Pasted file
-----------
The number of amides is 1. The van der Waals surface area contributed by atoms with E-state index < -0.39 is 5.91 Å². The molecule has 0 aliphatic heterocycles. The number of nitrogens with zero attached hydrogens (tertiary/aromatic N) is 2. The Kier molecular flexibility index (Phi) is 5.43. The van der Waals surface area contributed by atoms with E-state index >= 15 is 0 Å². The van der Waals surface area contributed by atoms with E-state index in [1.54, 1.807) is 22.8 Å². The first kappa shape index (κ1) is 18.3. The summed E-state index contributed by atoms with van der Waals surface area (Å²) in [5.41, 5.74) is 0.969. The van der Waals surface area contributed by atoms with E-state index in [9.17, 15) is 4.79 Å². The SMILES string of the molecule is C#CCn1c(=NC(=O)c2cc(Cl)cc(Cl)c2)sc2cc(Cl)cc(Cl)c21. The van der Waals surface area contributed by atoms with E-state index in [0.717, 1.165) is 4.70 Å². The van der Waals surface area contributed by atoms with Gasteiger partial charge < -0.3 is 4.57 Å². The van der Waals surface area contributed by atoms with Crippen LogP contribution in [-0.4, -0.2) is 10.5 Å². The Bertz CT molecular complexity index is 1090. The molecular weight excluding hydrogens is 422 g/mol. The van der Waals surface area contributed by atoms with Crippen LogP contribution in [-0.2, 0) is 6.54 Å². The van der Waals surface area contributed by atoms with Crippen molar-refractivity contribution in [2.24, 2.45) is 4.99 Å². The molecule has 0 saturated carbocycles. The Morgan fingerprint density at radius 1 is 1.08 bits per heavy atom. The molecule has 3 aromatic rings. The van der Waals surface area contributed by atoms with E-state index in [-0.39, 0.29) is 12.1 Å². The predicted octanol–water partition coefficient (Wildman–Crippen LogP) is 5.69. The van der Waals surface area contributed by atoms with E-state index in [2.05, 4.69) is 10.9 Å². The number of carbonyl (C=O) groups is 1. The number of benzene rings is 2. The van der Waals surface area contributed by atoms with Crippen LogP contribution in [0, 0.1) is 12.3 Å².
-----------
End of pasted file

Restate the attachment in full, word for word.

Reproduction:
The number of amides is 1. The van der Waals surface area contributed by atoms with E-state index < -0.39 is 5.91 Å². The molecule has 0 aliphatic heterocycles. The number of nitrogens with zero attached hydrogens (tertiary/aromatic N) is 2. The Kier molecular flexibility index (Phi) is 5.43. The van der Waals surface area contributed by atoms with E-state index >= 15 is 0 Å². The van der Waals surface area contributed by atoms with E-state index in [1.54, 1.807) is 22.8 Å². The first kappa shape index (κ1) is 18.3. The summed E-state index contributed by atoms with van der Waals surface area (Å²) in [5.41, 5.74) is 0.969. The van der Waals surface area contributed by atoms with E-state index in [9.17, 15) is 4.79 Å². The SMILES string of the molecule is C#CCn1c(=NC(=O)c2cc(Cl)cc(Cl)c2)sc2cc(Cl)cc(Cl)c21. The van der Waals surface area contributed by atoms with E-state index in [0.717, 1.165) is 4.70 Å². The van der Waals surface area contributed by atoms with Gasteiger partial charge < -0.3 is 4.57 Å². The van der Waals surface area contributed by atoms with Crippen LogP contribution in [-0.4, -0.2) is 10.5 Å². The Bertz CT molecular complexity index is 1090. The molecular weight excluding hydrogens is 422 g/mol. The van der Waals surface area contributed by atoms with Crippen LogP contribution in [-0.2, 0) is 6.54 Å². The van der Waals surface area contributed by atoms with Crippen molar-refractivity contribution in [2.24, 2.45) is 4.99 Å². The molecule has 0 saturated carbocycles. The Morgan fingerprint density at radius 1 is 1.08 bits per heavy atom. The molecule has 3 aromatic rings. The van der Waals surface area contributed by atoms with E-state index in [-0.39, 0.29) is 12.1 Å². The predicted octanol–water partition coefficient (Wildman–Crippen LogP) is 5.69. The van der Waals surface area contributed by atoms with E-state index in [2.05, 4.69) is 10.9 Å². The number of carbonyl (C=O) groups is 1. The number of benzene rings is 2. The van der Waals surface area contributed by atoms with Crippen LogP contribution in [0, 0.1) is 12.3 Å².